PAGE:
Big Mama’s Safe House pushes for community violence interrupters after weekend of gun violence

2 teenagers killed on Friday and Saturday at apartment complexes; 33-year-old man killed Sunday inside North Star Mall

SAN ANTONIO – After a weekend of violence, a community group that works to make San Antonio safer is worried that we’ll see more shootings this summer.

“The summer’s just beginning, you know, and the city is not prepared, hasn’t prepared itself for the influx of the violence that normally happens during the summer months,” said Bennie Price, CEO of Big Mama’s Safe House.

In shootings from Friday to Sunday, four people are dead, seven more hurt and many more are left shaken.

Price says it’s not over.

“San Antonio deserves better,” Price said.

To Price, better means more. The city gave Big Mama’s Safe House $100,000 for its community programs aimed at cutting down on gun violence.

While grateful, Price thinks it’s still not enough.

He says people cannot just rely on the police to stop what one SAPD sergeant called a gun violence epidemic this weekend.

“The biggest thing is gun violence. And we have an answer for it, and that’s the community violence interrupters,” Price said.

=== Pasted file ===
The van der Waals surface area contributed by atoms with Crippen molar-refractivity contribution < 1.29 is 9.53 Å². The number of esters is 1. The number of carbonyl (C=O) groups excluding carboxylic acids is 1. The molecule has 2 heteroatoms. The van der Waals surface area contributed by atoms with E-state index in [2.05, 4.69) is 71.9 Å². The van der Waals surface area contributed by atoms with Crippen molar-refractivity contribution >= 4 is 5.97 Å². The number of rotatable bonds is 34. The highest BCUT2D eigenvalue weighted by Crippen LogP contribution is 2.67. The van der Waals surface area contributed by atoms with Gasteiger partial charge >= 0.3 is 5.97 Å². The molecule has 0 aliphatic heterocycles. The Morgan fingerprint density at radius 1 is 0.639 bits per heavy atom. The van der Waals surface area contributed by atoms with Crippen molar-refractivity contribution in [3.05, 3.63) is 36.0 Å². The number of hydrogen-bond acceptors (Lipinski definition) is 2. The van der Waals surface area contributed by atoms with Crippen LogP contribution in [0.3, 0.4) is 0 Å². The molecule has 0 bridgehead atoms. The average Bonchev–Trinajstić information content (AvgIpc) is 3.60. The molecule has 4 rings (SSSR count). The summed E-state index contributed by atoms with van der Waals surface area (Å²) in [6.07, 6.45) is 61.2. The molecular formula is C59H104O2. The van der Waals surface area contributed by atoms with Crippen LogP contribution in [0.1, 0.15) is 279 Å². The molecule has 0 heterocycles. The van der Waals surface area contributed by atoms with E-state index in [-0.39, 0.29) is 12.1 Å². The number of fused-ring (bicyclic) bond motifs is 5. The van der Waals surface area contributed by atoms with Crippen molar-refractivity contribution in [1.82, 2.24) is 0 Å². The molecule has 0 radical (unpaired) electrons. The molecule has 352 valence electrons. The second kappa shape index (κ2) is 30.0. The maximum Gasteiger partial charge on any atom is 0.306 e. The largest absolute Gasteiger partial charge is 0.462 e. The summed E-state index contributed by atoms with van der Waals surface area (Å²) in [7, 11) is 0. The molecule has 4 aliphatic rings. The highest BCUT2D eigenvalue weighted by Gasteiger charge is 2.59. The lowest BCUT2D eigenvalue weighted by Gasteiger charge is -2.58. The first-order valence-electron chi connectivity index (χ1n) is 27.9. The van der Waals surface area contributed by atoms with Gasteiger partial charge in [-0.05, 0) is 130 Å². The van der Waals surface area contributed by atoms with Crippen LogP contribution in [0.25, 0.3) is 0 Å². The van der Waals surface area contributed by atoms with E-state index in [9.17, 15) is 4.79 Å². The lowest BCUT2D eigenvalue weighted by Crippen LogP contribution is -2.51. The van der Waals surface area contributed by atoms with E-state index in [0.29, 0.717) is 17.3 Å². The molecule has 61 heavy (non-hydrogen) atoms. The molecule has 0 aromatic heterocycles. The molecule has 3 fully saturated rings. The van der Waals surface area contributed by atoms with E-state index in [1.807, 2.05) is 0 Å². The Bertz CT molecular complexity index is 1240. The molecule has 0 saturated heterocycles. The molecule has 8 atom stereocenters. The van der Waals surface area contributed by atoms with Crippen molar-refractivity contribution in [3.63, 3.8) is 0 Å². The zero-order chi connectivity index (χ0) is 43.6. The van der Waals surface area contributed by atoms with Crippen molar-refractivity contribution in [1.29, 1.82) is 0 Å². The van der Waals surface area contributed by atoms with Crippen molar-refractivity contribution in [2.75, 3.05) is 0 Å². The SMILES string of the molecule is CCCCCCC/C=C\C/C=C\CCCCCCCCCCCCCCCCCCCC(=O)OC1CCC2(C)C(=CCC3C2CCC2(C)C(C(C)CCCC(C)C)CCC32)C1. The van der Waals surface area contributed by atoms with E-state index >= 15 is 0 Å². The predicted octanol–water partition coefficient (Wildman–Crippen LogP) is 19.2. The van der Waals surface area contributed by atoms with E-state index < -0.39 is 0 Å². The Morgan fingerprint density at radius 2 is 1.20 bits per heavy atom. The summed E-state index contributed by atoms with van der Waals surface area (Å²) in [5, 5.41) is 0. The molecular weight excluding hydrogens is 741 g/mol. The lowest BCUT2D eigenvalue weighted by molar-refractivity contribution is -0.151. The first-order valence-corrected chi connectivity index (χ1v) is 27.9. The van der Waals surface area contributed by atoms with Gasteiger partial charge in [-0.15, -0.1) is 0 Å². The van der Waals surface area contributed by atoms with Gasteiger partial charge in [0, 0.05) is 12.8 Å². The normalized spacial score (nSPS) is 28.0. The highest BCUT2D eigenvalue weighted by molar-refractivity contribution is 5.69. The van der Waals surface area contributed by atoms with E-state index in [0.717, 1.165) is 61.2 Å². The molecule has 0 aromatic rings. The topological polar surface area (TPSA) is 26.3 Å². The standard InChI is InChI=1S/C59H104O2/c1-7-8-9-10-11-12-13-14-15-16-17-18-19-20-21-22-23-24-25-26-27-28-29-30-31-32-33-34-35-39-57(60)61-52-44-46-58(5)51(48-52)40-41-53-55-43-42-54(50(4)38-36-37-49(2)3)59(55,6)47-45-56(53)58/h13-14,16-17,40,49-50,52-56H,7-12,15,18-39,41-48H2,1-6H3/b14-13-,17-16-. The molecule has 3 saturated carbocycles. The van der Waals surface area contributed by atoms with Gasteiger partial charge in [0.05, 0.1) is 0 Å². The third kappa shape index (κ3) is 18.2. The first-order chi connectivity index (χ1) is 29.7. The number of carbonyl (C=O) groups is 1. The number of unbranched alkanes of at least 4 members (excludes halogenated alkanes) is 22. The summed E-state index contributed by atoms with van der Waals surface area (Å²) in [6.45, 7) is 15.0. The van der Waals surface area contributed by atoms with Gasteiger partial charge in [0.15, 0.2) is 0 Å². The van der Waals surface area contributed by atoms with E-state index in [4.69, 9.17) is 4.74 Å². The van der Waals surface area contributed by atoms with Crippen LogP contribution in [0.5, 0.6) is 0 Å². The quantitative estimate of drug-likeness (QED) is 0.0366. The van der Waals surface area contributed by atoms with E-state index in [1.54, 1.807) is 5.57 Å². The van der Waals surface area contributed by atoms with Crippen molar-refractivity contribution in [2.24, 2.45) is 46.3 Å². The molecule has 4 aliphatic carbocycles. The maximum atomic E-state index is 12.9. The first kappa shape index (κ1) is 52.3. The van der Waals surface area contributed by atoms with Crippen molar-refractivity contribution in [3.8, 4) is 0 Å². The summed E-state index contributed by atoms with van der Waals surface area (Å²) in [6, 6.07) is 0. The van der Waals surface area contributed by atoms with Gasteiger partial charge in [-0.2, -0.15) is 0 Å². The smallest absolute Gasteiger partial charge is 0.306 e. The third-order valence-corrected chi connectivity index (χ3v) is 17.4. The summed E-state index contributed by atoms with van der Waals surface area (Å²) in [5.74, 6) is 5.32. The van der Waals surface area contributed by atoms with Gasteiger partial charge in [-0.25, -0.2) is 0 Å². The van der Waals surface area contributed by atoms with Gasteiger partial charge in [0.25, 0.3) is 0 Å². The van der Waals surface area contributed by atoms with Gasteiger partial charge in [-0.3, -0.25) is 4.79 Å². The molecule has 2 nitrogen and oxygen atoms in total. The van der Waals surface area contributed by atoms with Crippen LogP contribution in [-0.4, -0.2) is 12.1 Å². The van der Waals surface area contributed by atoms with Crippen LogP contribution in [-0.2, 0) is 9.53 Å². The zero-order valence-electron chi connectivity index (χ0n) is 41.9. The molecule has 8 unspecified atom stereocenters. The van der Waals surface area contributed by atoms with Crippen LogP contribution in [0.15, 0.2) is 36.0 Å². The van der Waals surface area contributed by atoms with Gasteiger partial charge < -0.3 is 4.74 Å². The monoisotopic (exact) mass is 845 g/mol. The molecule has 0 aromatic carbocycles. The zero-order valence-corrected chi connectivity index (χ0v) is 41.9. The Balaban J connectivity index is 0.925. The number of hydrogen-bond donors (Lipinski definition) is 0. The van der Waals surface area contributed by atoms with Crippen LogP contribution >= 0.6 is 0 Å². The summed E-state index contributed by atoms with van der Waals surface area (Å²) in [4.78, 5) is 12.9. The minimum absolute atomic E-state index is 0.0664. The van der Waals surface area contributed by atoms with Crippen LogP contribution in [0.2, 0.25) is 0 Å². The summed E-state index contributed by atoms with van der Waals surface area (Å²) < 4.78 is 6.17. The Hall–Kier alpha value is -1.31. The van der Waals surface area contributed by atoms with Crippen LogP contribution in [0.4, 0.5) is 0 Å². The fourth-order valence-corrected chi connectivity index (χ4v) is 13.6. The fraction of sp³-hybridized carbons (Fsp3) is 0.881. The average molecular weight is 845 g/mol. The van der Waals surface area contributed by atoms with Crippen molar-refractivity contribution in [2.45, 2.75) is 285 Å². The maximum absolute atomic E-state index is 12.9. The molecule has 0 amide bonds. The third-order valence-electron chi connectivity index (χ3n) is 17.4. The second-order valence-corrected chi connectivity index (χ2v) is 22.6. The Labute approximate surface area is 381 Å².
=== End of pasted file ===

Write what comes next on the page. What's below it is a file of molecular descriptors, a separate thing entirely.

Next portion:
Those community violence interrupters are everyday men and women with boots on the ground, stepping in to stop violence before it happens.

“We come from the community, you know, and we know who are the high risks of perpetrators of gun violence. And we’re building relationships with them,” Price said.

Between Friday and Sunday, police say there were three targeted shootings but some of the victims were not the intended targets.

“Matter of fact, the intended target in these shootings was not the one that most suffered,” SAPD Chief William McManus said during a press conference Monday morning.

Price says these kinds of heartbreaking realities will keep happening unless more is done to stop the gun violence in its tracks.

“We’re going to have a backlash of this violence before we can get ahead of it. But we’re doing everything that we can to get ahead of it and to stop it,” Price said.

Looking at SAPD data from January to April this year and last year, homicides went up from 55 to 60 from 2022 to 2023.

Meanwhile, assaults dropped 11,343 to 9,476.

These numbers aren’t broken down by shootings versus stabbings or other violent crimes.

KSAT 12 News has been doing our own tracking. Since May 22, we have covered nearly 20 shootings between then and June 5.

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About the Authors:

Leigh Waldman is a news reporter at KSAT 12. She joined the station in 2021. Leigh comes to San Antonio from the Midwest after spending time at a station in Omaha, NE. After two winters there, she knew it was time to come home to Texas. When Leigh is not at work, she enjoys eating, playing with her dogs and spending time with family.

Gavin Nesbitt is a photojournalist and video editor who joined KSAT in September 2021. He has traveled across the great state of Texas to film, conduct interviews and edit many major news stories, including the White Settlement church shooting, Hurricane Hanna, 2020 presidential campaigns, Texas border coverage and the Spurs.